Developing a financial profile that includes a risk tolerance test and life expectancy report can lay the foundation of your road map to retirement because you need to establish your threshold for risk. Many retirement plan participants have their own risk and reward pain point. It’s a point of no return, a concrete line—up to here and no further—and they need to respect it. But what may be the unspoken
component of measuring risk tolerance is living longer than our money supply. If retirement peace of mind is a critical goal, then taking market and longevity risk out of the equation may be necessary to experience the karma of the sunset years.
There are several online risk tolerance and life expectancy tests available to determine your threshold of risk and an estimation of your mortality. While no one test claims to be scientific, they exist to provide a good first step in developing a financial profile. For most American retirees, there will be bills to pay that won’t go away. So the first step is to establishing a baseline of household and travel expenses. After all, a primeval characteristic of retirees is having money beyond the cost of living to visit family.
To accomplish these goals, you need a financial product that features guaranteed lifetime income with scheduled annual increases. Annuities can play a foundational role to achieve the basic peace of mind most individuals are searching for in retirement. Currently, insurance companies are the only manufacturers of annuity contracts that feature those provisions. Keep in mind the contractual guarantees are only as good as the insurance company that issues them. So have your advisor review the balance sheet and ratings of the insurance company before you buy.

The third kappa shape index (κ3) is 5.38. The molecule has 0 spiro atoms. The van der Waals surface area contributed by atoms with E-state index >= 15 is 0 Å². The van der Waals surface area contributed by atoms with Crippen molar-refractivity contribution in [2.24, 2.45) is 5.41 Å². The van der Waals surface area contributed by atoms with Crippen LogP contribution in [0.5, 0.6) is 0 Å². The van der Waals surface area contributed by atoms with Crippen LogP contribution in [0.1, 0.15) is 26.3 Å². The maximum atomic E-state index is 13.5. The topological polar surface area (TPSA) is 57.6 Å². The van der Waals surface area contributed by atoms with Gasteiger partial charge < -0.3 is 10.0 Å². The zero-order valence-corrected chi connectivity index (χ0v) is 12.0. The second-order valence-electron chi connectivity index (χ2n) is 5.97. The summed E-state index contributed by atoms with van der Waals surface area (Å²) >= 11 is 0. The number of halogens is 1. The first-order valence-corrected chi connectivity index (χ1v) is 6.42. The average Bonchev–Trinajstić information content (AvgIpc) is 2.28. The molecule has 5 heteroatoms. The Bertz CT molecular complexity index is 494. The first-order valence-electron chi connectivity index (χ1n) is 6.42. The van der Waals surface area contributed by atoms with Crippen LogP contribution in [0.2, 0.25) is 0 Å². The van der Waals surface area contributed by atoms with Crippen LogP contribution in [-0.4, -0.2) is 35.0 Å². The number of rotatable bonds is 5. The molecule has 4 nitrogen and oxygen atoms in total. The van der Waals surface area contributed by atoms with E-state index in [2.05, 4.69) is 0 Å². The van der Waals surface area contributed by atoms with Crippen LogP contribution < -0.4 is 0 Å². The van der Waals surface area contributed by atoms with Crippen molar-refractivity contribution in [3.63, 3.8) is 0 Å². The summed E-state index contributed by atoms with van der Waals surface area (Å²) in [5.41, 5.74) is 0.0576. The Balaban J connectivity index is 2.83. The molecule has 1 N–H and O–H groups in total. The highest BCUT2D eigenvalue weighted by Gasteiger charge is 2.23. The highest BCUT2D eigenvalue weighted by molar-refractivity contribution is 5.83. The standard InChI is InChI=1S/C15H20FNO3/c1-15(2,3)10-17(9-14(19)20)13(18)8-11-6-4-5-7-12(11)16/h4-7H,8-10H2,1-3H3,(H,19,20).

Purchasing annuities for your retirement plan is like constructing a financial floor supported by the contractual guarantees of the
annuity. It’s insuring a portion of your retirement portfolio, so there’s no “required” gold in your retirement portfolio to make your retirement truly “golden”—you may just need the peace of mind an annuity can provide. Annuities are not insured by the FDIC or any government agency. So it’s important to have your financial advisor review the balance sheet and ratings of the insurance company before you purchase an annuity.
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Syndicated financial columnist Steve Savant hosts the weekly video talk show for consumers entitled, Steve Savant's Money, the Name of the Game and advisers talk show Let's Get Down to Business.
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